Back in September Putin asked during his speech to the UN General Assembly – “Do you realise what you have done?” He called for unity in the fight against terrorism – unity of the sort we experienced during the struggle against Nazism during World War II. But he didn’t sit back and wait for this unity – he provided help to the Syrian regime whose collapse, which was imminent,  would have thrown the country into anarchy of the sort that only breeds more terrorism. An anarchy which was the only clear future of the “regime change” policy. So, as Frisk points out:

“[Putin’s] aircraft attacked Isis – as US planes did not – in advance of the Syrian army’s conquest. I could not help but smile when I read that the US command claimed two air strikes against Isis around Palmyra in the days leading up to its recapture by the regime. That really did tell you all you needed to know about the American “war on terror”. They wanted to destroy Isis, but not that much.

“So in the end, it was the Syrian army and its Hizballah chums from Lebanon and the Iranians and the Russians who drove the Isis murderers out of Palmyra, and who may – heavens preserve us from such a success – even storm the Isis Syrian ‘capital’ of Raqqa. I have written many times that the Syrian army will decide the future of Syria. If they grab back Raqqa – and Deir el-Zour, where the Nusrah front destroyed the church of the Armenian genocide and threw the bones of the long-dead 1915 Christian victims into the streets – I promise you we will be silent again.

“Aren’t we supposed to be destroying Isis? Forget it. That’s Putin’s job. And Assad’s. Pray for peace, folks. That’s what it’s about, isn’t it? And Geneva. Where is that, exactly?”

“Regime change” is a threat to Europe

Europe is suffering the largest immigration crisis since the last World War – a crisis caused by the thoughtless application of “regime change” strategy in the Middle East.

I don’t go along with the claims that this immigration is being used by ISIS to infiltrate trained terrorist groups into Europe – after all, the groups we have seen in action have been essentially “home-grown.” But jihadists have captured territory in Iraq, Syria and now Libya –  have set up their own “caliphate” which enables the training of such “home-grown” jihadis. This also provides an ideological “homeland” for these terrorists. Daesh (ISIS) public sponsorship of terrorist actions in Europe – and elsewhere (which our media practically ignores) is clear evidence of a direct link.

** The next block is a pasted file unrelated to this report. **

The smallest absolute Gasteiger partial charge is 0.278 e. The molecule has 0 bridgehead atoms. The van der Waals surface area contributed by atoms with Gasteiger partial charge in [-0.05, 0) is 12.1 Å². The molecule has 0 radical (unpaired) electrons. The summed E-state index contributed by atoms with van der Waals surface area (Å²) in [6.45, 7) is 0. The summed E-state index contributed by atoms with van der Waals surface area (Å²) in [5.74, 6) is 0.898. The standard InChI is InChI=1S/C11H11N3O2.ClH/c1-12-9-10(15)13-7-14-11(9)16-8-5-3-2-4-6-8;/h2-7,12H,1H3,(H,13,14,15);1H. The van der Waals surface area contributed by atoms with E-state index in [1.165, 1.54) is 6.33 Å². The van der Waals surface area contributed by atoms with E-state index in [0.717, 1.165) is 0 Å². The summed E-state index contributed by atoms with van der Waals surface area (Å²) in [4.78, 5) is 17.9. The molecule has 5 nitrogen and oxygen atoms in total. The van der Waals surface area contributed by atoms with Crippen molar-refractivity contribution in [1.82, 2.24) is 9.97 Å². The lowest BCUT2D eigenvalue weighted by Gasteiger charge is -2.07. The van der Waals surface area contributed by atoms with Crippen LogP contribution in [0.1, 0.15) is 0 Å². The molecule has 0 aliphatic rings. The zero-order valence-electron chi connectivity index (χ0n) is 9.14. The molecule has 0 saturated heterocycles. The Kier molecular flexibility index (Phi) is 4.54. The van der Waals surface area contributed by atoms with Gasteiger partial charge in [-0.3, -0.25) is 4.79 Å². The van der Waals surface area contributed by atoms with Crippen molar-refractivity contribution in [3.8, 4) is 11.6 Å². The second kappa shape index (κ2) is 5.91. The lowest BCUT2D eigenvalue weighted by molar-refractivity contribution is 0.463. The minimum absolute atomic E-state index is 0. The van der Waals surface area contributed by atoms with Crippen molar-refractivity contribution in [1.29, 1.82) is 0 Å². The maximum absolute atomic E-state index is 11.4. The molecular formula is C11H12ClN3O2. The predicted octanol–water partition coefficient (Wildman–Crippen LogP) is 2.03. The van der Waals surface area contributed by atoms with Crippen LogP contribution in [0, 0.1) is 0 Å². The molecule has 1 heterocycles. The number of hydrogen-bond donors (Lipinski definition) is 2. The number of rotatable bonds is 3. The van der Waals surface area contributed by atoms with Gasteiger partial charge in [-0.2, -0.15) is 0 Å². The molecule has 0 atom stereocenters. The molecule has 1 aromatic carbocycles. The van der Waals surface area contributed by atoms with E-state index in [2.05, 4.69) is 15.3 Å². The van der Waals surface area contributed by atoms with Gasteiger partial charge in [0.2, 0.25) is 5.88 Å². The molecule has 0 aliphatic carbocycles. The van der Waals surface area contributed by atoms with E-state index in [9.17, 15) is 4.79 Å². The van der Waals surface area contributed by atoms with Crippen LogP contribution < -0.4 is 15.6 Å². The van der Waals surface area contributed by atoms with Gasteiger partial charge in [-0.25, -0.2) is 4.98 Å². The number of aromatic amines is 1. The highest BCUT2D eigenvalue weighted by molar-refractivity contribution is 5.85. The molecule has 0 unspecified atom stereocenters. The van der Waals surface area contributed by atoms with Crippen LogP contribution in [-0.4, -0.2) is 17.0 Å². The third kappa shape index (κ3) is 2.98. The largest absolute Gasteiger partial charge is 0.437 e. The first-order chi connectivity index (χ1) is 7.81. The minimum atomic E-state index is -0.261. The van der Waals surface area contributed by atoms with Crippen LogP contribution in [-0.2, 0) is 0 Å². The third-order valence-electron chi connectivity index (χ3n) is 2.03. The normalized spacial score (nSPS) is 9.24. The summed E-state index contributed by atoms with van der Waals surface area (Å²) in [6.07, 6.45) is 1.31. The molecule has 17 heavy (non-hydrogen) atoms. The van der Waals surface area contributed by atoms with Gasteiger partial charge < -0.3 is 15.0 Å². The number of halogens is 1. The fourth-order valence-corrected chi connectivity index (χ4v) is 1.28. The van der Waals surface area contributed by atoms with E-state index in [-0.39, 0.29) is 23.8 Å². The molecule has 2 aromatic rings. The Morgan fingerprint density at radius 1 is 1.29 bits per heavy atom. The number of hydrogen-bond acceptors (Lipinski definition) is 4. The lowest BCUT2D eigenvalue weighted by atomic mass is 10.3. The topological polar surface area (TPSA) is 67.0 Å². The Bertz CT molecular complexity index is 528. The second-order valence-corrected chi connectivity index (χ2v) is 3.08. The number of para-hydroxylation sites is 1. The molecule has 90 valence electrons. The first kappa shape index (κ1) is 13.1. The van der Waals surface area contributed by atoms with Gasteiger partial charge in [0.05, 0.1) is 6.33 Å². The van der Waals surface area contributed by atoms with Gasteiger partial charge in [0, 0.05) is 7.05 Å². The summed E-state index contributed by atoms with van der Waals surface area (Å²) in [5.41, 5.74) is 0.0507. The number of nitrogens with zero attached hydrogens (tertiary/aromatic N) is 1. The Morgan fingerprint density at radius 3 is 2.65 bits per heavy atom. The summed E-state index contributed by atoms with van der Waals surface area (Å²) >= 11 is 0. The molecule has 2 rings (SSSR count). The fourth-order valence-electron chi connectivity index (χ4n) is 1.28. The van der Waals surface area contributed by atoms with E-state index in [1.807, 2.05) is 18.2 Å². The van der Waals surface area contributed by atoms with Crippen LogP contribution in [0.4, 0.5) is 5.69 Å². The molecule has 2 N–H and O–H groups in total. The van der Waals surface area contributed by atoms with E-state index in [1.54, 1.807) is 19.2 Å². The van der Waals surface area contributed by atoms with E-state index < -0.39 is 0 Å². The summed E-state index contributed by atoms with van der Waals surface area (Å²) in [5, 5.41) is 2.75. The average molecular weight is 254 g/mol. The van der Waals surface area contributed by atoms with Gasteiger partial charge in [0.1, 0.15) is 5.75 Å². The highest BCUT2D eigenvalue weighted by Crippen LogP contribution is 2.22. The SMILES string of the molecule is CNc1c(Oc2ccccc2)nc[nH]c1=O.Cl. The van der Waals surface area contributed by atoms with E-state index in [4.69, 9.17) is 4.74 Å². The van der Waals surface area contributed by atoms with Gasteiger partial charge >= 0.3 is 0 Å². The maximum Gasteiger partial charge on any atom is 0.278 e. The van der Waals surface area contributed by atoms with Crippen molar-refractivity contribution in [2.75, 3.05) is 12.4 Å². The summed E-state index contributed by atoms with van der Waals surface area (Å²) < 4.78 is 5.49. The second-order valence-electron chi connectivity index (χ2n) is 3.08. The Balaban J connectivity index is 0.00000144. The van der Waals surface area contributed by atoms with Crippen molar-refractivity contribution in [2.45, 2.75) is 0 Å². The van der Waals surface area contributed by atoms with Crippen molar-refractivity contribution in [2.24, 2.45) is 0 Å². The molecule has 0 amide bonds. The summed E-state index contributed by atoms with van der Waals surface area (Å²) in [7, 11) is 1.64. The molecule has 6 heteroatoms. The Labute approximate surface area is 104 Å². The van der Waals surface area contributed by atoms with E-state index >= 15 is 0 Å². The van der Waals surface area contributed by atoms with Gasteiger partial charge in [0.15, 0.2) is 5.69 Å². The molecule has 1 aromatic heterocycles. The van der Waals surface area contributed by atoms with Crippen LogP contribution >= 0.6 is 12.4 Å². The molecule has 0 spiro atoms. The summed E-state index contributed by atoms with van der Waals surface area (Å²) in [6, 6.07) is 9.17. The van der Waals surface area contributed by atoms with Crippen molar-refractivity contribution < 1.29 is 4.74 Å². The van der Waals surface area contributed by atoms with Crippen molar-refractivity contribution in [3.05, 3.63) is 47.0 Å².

Yes, the social and cultural problems of current European citizens of Middle East origin contributes to their radicalisation as well. But surely this massive immigration will only help set up a future situation of increased ghettoisation and radicalisation of the immigrants and their children.

Politicians have failed to develop policies in Europe capable of preventing the current ghettoisation and radicalisation – it’s an open question whether they will be able to develop policies suitable for the new wave of immigration.

Meanwhile, these same politicians in Europe, NATO and the US have created the current problems with their ‘failed “regime change” interventions in the Middle East. Realists have started to realise this and complain about that strategy. But, so far, they seem incapable of completely rejecting it, accepting the right of the peoples in those countries to decide their own regimes – and decide for themselves any changes they consider necessary.

As for the possibility of united action to combat terrorism, I think there have been hopeful signs with the US-Russian cooperation over the cessation of hostilities in Syria and support for the Geneva negotiations on Syria’s future. Perhaps that is a good start which can be built on. But so far such cooperation appears to be confined to the activity of the US Secretary of State John Kerry.

Given that president Obama couldn’t bring himself to welcome Palmyra’s liberation I wonder what John Kerry says in private?